A startling U.K. survey has revealed that smartphones have over 73% of the U.K. contract cell phone market. Combined with news that famed smartphone maker HTC is selling own-brand units, the writing's on the wall for dumb phones.
The survey data comes from GFK Retail and Technology, and though it highlights Android phones in particular (which have seen dramatic growth from 3% of the U.K.'s mobile market in Q1 2010 to over 13% in Q2) the real message is the overall market dominance of smartphones over dumb- or feature-phones. In June of this year, the U.K.'s market had a 73.5% smartphone share, up from 55% in the first quarter of the year. Given that smartphones typically have higher prices than dumbphones, this is an interesting measure of how the cell phone market is changing in terms of consumer spend.
But it's also a sign of how dramatically the market has been influenced by the iPhone, and that Nokia really, really needs to very quickly reinvent its entire market strategy if it's to turn around its lagging business—remember its recent finances, while carrying some positive spin, emphasized that the company's completely missed its targets on the top end of the market, where smartphones sit.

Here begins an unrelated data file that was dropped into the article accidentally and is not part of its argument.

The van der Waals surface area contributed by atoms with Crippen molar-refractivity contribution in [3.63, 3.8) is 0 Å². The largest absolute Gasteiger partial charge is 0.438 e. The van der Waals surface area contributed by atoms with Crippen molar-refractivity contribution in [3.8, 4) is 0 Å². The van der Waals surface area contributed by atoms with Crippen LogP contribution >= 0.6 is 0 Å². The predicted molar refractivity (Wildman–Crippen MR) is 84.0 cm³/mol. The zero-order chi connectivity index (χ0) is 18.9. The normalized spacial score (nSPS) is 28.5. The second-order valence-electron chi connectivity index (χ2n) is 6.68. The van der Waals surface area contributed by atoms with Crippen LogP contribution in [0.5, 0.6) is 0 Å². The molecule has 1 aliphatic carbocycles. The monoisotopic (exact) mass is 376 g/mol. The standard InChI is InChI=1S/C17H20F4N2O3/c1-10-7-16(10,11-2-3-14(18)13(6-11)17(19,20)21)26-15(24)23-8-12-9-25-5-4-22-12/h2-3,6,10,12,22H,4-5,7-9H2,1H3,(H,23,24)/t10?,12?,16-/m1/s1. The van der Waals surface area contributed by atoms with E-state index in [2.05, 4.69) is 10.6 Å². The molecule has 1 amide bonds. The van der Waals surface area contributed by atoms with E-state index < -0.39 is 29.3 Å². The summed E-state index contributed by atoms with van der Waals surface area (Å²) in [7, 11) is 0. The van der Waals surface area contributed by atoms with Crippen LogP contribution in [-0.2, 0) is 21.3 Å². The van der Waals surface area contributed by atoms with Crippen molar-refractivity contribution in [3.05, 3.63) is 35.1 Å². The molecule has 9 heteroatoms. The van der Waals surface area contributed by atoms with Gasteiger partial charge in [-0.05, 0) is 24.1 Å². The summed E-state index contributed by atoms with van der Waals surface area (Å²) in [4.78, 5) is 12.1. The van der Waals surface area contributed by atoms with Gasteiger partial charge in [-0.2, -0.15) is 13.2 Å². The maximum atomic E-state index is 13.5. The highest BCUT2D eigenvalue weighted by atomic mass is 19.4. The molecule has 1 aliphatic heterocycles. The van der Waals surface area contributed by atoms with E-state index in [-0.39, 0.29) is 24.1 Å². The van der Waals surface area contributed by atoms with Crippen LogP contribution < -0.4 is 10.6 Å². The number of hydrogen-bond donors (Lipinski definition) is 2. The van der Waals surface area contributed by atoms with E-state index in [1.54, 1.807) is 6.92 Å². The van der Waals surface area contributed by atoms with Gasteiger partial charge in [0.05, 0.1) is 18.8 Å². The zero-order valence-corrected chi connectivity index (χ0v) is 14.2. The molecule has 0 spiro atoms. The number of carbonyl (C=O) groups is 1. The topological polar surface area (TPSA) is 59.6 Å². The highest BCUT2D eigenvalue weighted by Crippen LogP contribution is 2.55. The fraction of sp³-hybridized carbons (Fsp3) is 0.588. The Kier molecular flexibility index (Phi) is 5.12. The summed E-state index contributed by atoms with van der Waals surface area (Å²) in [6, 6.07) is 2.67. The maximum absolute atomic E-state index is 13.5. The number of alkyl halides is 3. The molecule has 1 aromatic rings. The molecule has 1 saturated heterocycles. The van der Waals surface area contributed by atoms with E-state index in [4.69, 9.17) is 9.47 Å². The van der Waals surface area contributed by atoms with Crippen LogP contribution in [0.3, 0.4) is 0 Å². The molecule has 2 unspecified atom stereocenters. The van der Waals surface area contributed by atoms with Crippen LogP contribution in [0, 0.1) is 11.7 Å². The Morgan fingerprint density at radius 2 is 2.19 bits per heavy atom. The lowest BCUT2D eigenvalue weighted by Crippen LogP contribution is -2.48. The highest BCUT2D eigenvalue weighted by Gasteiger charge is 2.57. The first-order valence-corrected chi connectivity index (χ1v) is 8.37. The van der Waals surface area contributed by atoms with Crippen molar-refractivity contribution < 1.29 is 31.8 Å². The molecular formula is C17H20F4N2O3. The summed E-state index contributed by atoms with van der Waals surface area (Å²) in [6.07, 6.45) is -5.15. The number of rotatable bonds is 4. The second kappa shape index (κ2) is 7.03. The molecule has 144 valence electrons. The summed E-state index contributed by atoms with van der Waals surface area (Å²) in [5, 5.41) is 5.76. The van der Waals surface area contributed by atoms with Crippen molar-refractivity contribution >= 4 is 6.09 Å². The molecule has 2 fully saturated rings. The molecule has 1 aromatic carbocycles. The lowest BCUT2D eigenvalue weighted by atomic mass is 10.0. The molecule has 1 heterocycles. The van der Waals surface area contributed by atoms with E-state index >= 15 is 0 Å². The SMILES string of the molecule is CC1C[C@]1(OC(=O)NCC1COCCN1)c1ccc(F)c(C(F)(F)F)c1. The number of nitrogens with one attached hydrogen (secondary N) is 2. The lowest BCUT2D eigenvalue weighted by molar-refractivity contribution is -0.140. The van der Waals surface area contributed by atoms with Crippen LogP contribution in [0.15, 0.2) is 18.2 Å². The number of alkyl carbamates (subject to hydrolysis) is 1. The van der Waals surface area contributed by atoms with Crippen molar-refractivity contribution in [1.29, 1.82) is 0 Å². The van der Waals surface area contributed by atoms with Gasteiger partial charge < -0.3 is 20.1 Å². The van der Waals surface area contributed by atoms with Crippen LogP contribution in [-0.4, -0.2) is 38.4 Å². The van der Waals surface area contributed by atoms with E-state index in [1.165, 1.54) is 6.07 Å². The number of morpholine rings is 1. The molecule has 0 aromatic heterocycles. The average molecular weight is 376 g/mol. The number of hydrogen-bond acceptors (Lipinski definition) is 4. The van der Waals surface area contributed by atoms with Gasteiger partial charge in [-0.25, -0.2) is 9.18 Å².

Nokia's got some interesting new competition too. Possibly ready to make the most of some relaxed rules about investments and business opportunities outside of China, famed smartphone manufacturer HTC (behind many original Windows Mobile smartphones of yesteryear, newer Android phones of today, and Windows 7 series devices in the future) has revealed it'll be selling smartphones under its own brand. The first clutch appear to be aimed at the Chinese market, and borrow design cues from devices HTC's already building for other folks, but the company will almost launch more unique units of its own if the early ones prove a success.
Is HTC Nokia's new and biggest threat? It's very possible. The company's displayed remarkable agility, and unlike Nokia's poor decision to abide by many of its own (aging) operating systems, HTC will be able to produce Android or Windows 7 phones as it chooses—even applying its own smart UI frills on the top as it sees fit. Assuming HTC can ramp-up production, develop a market-grabbing system, and avoid the sort of manufacturing problems that have influenced Apple's Chinese provider Foxconn, its future looks pretty bright.
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